In The House of Mirth, Wharton presents love and death as the only two safe places for a woman to be. Lily especially subscribes to this theory, feeling hounded by her debts and financial woes and surrounded by loveless marriages. Love or death seem to be the only possibilities for salvation. In Book Two, Lily finds herself at a crossroads—either she can choose love, marry Selden, and find happiness without wealth; or she will find rest in the finality of death. Lily’s obsession with wealth and luxury continually prevents her from acknowledging and accepting Selden’s love, and so the safety love can offer is not a viable choice for her. She is left with death as her only option.
The social expectation of politeness, good manners, and the acting required to maintain a constant façade of enjoying one another’s company dominate all of the parties and interactions between the members of the elite circles in The House of Mirth. Lily recognizes the difference between a conversation she has with Selden, where they are both real and sometimes less-than-flattering in the honesty of their responses, and the acting she does with Mrs. Trenor and the other socialites, where they focus solely on gossip and pretense and are constantly calculating in order to manipulate one another. The artificiality of the good manners of the “most civilized” characters in the novel demonstrates just how bad their manners actually are. Lying, cheating, stealing, adultery, spreading rumors, and generally being hurtful and mean are common occurrences within this circle. Lily recognizes this, and at times she longs for the honesty and realness of her relationship with Selden. However, she isn’t able to detach herself from her desire for wealth, which demands that she continue to play the same manipulative game as the other socialites in order to get what she wants.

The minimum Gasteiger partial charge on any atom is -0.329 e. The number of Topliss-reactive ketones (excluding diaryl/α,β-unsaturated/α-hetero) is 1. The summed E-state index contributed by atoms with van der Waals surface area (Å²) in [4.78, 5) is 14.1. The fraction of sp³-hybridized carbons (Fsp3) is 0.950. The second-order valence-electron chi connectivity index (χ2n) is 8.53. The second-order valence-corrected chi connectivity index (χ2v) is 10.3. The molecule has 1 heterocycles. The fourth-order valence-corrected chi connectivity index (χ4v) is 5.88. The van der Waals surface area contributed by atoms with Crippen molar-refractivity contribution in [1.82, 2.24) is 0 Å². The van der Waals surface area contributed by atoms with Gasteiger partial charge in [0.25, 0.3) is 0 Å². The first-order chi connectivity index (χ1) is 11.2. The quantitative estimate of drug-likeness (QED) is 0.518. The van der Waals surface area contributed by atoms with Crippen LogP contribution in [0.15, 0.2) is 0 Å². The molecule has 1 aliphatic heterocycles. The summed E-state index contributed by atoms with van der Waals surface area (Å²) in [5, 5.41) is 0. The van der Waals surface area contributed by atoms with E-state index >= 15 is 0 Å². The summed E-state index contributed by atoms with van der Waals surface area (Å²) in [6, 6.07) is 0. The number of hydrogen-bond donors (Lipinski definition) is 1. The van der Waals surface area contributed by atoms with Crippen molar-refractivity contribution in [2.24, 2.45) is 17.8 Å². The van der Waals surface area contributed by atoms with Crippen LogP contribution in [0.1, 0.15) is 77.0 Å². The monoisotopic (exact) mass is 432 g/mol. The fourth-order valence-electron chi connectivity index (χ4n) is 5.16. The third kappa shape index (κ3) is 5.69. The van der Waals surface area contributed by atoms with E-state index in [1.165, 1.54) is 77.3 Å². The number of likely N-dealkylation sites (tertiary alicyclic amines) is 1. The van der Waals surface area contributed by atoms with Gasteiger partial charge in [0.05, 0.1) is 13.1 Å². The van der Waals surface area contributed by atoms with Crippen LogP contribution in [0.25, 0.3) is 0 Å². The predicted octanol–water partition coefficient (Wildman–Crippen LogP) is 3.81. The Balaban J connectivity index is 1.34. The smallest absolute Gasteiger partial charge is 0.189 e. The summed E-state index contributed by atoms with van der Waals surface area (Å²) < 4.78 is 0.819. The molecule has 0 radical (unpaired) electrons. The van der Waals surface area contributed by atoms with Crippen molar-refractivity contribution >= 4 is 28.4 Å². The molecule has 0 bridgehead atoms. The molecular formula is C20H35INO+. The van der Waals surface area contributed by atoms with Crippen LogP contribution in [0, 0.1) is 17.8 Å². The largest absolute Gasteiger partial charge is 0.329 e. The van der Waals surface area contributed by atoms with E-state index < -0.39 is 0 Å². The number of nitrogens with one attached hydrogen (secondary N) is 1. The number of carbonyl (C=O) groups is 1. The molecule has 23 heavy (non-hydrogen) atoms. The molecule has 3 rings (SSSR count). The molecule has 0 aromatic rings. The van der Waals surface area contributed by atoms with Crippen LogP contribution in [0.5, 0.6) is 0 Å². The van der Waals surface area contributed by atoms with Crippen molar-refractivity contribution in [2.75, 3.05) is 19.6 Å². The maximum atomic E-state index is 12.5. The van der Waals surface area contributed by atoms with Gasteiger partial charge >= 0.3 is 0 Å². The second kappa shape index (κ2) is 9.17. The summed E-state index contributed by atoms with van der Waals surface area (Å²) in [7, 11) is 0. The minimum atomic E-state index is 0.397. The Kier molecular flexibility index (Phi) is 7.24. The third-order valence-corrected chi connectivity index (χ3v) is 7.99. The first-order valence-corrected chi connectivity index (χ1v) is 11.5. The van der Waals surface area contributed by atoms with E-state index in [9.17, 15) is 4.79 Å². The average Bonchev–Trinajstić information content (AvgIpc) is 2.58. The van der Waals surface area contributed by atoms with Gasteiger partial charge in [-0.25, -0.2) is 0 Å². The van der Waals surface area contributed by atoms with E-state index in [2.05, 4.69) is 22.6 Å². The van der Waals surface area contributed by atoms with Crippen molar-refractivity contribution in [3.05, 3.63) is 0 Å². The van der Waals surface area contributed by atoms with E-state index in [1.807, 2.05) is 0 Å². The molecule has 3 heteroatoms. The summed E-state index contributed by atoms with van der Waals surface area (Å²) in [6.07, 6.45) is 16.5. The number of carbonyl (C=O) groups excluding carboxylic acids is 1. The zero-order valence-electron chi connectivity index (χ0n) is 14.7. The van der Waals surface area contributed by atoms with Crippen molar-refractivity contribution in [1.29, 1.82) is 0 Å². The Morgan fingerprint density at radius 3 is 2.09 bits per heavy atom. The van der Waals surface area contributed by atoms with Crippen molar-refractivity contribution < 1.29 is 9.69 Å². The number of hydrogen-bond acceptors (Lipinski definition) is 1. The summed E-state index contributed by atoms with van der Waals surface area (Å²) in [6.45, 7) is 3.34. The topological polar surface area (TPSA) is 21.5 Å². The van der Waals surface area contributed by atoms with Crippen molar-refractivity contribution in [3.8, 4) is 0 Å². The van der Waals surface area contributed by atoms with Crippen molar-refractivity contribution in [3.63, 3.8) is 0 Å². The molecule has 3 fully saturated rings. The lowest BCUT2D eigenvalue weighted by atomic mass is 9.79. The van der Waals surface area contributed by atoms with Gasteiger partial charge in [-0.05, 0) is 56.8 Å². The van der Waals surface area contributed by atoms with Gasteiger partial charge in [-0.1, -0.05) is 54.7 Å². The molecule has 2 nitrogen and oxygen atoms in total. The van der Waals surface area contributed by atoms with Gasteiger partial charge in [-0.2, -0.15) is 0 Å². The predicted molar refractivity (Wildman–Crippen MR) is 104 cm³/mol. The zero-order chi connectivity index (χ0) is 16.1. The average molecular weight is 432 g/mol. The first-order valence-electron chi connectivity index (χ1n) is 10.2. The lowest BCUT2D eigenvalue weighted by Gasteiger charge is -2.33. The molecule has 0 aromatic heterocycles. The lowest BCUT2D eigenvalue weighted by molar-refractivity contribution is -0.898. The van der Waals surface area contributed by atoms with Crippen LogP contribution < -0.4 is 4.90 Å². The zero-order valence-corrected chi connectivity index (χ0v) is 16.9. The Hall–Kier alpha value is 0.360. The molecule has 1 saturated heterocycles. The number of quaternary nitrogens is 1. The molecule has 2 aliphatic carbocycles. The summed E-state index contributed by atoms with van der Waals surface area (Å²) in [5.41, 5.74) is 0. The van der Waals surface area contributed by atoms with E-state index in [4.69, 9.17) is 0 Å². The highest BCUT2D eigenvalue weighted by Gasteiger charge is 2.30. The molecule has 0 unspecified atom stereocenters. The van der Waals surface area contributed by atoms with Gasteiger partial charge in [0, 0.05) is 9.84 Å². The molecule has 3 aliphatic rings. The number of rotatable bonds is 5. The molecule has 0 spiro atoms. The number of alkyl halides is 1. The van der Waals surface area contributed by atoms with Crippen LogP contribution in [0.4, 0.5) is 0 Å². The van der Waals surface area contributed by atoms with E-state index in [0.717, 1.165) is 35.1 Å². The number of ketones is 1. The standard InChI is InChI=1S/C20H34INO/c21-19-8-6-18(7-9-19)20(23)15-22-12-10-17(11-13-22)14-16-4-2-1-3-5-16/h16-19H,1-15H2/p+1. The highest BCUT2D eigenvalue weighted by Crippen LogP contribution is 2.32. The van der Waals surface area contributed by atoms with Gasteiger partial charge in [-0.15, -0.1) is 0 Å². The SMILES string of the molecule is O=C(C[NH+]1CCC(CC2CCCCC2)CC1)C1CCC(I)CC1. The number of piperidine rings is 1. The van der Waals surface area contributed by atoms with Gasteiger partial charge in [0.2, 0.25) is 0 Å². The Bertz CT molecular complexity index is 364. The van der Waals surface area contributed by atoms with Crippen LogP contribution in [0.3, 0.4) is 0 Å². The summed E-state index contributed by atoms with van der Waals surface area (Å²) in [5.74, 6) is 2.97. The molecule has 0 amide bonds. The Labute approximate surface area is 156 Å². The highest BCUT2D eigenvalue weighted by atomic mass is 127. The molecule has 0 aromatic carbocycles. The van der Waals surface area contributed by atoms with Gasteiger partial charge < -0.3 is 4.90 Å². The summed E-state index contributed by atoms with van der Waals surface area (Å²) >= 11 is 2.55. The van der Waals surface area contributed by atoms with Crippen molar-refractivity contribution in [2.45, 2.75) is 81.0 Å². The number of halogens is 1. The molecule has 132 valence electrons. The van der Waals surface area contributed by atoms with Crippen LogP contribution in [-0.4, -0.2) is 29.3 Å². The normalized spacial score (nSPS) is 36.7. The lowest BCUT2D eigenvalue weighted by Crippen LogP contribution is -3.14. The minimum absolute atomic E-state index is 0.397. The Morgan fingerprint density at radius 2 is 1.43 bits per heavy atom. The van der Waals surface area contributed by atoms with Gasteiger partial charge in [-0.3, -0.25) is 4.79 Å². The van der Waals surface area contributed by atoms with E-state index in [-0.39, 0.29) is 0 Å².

Lily’s relationship with money is obviously fraught with tension and drama, and she often describes the relationship in terms of freedom and slavery. When she has money and is able to pay her debts, she feels a sense of unparalleled freedom. But when the money is gone and her debts overwhelm her, she likens her situation to that of slavery—she is a slave to the whims and desires of others, a slave to the social demands of the upper-class circles, and a slave to her own inability to be happy without money. The idea of freedom and slavery also fits the different roles of the sexes. Percy Gryce, a wealthy, eccentric young bachelor, has large amounts of freedom, simply by virtue of his being a man. As a young woman, especially one without great wealth, Lily can never live the life of Selden or Gryce, and instead she must find a match that will ensure her protection and security. She will never have the freedom that the men have.